The optician engaged me in witty banter about my occupation, wondered whether I could teach him anything. I doubted it. I suspected he was bored, weary of repeating the various tests in a windowless room - puffing air into my eyes to test for glaucoma; photographing an image of my eyeball; and then getting me to read traditional letter charts. I felt, seeing as I was a non-paying customer, that I had to be amenable, so I expressed my concern about the length of time it takes for NHS fees to be paid (up to a year), and I chuckled when he suggested I read the row second from the bottom which was to all intents and purposes illegible. As for the bottom row, it was a series of fuzzy dark rectangles.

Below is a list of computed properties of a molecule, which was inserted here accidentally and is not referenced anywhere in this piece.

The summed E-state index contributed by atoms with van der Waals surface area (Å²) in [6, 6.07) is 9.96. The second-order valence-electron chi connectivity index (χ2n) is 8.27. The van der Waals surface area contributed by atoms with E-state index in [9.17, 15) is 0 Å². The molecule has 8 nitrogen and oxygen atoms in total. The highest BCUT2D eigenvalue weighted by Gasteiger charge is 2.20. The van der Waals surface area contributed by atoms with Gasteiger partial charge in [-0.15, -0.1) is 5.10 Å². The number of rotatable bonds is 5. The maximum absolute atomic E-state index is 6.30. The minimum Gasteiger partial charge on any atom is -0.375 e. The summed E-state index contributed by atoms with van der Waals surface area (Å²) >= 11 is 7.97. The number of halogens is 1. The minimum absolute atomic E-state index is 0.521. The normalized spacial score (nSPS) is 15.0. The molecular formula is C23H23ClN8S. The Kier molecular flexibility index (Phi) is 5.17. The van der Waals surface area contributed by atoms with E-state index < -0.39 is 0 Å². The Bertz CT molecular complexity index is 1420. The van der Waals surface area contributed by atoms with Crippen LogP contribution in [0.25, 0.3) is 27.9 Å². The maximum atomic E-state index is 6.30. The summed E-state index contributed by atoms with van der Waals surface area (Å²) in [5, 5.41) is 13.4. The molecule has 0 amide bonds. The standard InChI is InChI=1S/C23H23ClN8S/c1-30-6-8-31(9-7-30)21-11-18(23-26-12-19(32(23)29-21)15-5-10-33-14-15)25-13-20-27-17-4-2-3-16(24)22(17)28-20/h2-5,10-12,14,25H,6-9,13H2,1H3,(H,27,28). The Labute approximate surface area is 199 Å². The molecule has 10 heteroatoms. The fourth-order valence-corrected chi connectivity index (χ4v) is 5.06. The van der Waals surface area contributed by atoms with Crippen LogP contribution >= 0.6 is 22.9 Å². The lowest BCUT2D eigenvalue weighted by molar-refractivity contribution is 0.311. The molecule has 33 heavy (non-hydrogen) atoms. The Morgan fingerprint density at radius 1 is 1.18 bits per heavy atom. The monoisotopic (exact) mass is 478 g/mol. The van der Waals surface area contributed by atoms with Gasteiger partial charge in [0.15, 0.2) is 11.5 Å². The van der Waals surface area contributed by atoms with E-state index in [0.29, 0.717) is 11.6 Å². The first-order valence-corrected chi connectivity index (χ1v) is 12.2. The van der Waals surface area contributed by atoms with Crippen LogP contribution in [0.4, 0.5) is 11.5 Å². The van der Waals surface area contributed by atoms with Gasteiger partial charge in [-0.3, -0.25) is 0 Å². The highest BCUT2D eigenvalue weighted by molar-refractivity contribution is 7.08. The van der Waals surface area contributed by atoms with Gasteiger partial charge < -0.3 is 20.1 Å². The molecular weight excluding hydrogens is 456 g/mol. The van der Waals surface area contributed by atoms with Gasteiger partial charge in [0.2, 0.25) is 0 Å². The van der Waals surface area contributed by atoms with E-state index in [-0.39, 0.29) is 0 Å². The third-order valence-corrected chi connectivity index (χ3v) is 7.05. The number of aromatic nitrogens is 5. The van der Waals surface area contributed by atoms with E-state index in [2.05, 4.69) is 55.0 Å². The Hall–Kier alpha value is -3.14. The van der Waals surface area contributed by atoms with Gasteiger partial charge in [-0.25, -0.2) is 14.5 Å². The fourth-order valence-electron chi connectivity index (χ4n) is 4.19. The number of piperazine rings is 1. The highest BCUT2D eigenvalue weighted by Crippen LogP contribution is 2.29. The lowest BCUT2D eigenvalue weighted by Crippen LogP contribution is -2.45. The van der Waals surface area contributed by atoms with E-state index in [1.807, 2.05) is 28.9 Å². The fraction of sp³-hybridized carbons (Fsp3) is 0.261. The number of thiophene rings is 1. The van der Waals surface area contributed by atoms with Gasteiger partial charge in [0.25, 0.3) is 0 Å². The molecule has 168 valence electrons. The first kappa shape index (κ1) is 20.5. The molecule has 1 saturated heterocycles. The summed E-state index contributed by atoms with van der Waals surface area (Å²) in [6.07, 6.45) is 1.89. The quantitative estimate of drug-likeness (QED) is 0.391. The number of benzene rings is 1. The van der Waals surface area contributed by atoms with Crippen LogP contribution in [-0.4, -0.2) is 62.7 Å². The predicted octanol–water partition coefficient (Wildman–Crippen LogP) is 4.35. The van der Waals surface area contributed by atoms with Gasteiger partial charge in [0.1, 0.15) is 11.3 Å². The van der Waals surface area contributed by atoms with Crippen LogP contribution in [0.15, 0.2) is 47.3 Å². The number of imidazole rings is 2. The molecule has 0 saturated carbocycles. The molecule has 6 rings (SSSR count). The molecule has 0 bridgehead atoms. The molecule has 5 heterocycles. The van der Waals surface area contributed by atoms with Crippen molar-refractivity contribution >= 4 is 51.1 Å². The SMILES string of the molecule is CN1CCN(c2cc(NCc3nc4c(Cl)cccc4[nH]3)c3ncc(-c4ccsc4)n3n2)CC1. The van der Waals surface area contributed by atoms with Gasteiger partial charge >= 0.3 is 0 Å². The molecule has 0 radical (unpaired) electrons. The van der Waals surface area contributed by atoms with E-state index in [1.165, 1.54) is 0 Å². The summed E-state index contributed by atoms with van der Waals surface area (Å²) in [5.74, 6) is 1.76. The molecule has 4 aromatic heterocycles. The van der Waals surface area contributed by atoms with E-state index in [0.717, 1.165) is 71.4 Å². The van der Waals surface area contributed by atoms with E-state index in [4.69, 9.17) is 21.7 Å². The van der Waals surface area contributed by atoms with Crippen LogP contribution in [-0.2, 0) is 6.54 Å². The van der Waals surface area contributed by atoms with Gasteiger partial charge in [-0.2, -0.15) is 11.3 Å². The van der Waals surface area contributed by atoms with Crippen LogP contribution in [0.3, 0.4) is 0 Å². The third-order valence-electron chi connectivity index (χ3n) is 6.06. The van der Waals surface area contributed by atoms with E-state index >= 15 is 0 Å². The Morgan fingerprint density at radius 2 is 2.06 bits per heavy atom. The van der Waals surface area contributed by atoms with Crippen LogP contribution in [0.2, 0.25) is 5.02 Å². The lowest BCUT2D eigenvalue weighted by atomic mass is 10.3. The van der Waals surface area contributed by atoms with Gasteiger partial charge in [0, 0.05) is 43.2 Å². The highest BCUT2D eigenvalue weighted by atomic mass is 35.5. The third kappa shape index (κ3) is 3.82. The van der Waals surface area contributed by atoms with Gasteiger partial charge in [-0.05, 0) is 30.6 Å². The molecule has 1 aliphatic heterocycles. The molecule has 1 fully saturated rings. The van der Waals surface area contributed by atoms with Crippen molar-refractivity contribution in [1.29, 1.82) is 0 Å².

Slipping various lenses into the frames sitting on my nose, the optician asked me if they improved (or disproved) my vision. In the interests of being helpful, I gave answers which sounded like disclaimers on advertisements for financial services, "Well, that one makes the letters easier to read but they all have a shadow which is a bit distracting so it may improve my vision, or make it worse, depending on other factors." But I was cut short. Did the lens make it better or worse? Yes. Or No?
I came out with a prescription and went to the desk. A short discussion about glasses ensued, and I said I'd wait to visit with my son, so he could help me choose frames. I was (secretly) thinking that I possibly wouldn't bother after all, glad that my eyes (though a bit worse for seeing print so small I probably wouldn't really need to see it) had been declared healthy.
At the moment I was asked to pay for the test I produced my voucher from my bag with a modest sense of triumph at my organisation. "That'll be £25.00 please," the assistant said. I looked at the voucher again. I read it properly for the first time.
Perhaps it's not my eyesight that's the problem.